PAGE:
As investors yank billions of dollars out of SAC Capital, the hedge fund says it's committed to keeping its doors open to outside investors.
SAC and several high-level employees have been the target of what's been called the largest insider trading case ever.
The firm, run by billionaire founder Steven A. Cohen, has already paid a record $614 million on behalf of two of its units, but so far Cohen has not been charged.
Changing its stance, SAC recently said it would not cooperate with the government investigation, spooking many of its investors.
Investors had until June 3 to let SAC know whether they wanted to withdraw their funds by year-end, and many did.
As rumors swirl that Cohen might transform SAC into a family office and close its doors to outside capital, the firm told employees late Wednesday that it has no such plans.
In an email to the firm's 1,000 employees, SAC president Tom Conheeney said the fund plans to stay open to outside investors, according to Bloomberg, which obtained a copy of the email. An SAC spokesperson declined to comment.
Some investors have said they'd reconsider their withdrawal requests if SAC cleared up its legal issues. Earlier this year, Citigroup's ( private bank pulled all of its investments out of SAC, but publicly said it would reconsider should the "legal and regulatory matters" be "resolved favorably." )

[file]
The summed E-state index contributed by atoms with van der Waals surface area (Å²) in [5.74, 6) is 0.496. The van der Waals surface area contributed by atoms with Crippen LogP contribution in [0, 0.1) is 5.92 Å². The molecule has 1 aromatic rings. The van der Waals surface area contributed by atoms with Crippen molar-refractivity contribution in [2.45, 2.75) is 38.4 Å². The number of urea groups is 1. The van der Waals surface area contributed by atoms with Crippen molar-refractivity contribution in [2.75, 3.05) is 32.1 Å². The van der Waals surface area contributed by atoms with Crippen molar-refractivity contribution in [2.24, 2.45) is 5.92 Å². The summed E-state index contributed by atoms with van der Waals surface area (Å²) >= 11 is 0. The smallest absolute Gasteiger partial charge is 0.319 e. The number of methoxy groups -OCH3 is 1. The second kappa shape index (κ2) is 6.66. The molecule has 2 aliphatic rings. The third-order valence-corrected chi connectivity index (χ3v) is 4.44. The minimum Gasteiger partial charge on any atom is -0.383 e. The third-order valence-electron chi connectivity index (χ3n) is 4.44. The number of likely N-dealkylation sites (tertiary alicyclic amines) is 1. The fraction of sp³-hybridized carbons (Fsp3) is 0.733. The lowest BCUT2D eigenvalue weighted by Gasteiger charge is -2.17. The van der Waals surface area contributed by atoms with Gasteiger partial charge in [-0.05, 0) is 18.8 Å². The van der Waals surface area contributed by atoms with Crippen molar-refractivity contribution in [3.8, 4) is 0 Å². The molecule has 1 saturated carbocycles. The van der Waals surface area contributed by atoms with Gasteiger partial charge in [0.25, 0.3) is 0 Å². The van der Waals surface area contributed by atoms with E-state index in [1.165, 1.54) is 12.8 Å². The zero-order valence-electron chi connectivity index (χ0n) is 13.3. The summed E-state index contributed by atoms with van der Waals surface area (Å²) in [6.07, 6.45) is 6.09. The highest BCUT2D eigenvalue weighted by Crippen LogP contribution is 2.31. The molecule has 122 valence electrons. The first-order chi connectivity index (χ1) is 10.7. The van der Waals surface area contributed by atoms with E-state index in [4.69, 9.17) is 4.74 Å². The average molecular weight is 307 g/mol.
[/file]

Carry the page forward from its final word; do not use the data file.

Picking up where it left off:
Blackstone (, one of SAC's biggest investors, ) Morgan Stanley's ( fund of funds, and Ironwood Capital are among those who withdrew their investments during this latest round of redemptions. )
Investors pulled nearly $1.7 billion out of SAC during the first quarter, leaving roughly $4.3 billion from outside investors. At least $1 billion left the firm before the June 3 deadline, but some say that number could easily be significantly higher.
"Their investors who have outside investors will have a lot of pressure to redeem," said Don Steinbrugge, a managing partner at hedge fund consulting firm Agecroft partners.
Though he also said independent investors might opt to remain with SAC "because of the returns they've generated."
SAC has achieved some of the best returns in the hedge fund industry. Since it was founded in 1992, SAC has generated annualized returns of roughly 25%.
This year, returns have been slightly weaker, about 6% through the end of April.
Even if every outside client withdraws funds, SAC would remain one of the world's largest hedge funds with roughly $9 billion of capital from Cohen and his employees.
SAC will also have an easier time liquidating its positions than other hedge funds. That's because the fund invests mostly in large publicly traded stocks that are easy to unwind, according to a source familiar with SAC's trading style.
SAC hasn't made any public statements since June 3, and a source close to the firm said it has no plans to do so anytime soon
The Department of Justice and SEC have turned up the heat on Cohen and SAC recently.
But they're racing against the clock to bring additional charges before the statute of limitations runs out in August 2013. Most of the insider trades the government has been investigating were executed in July and August 2008.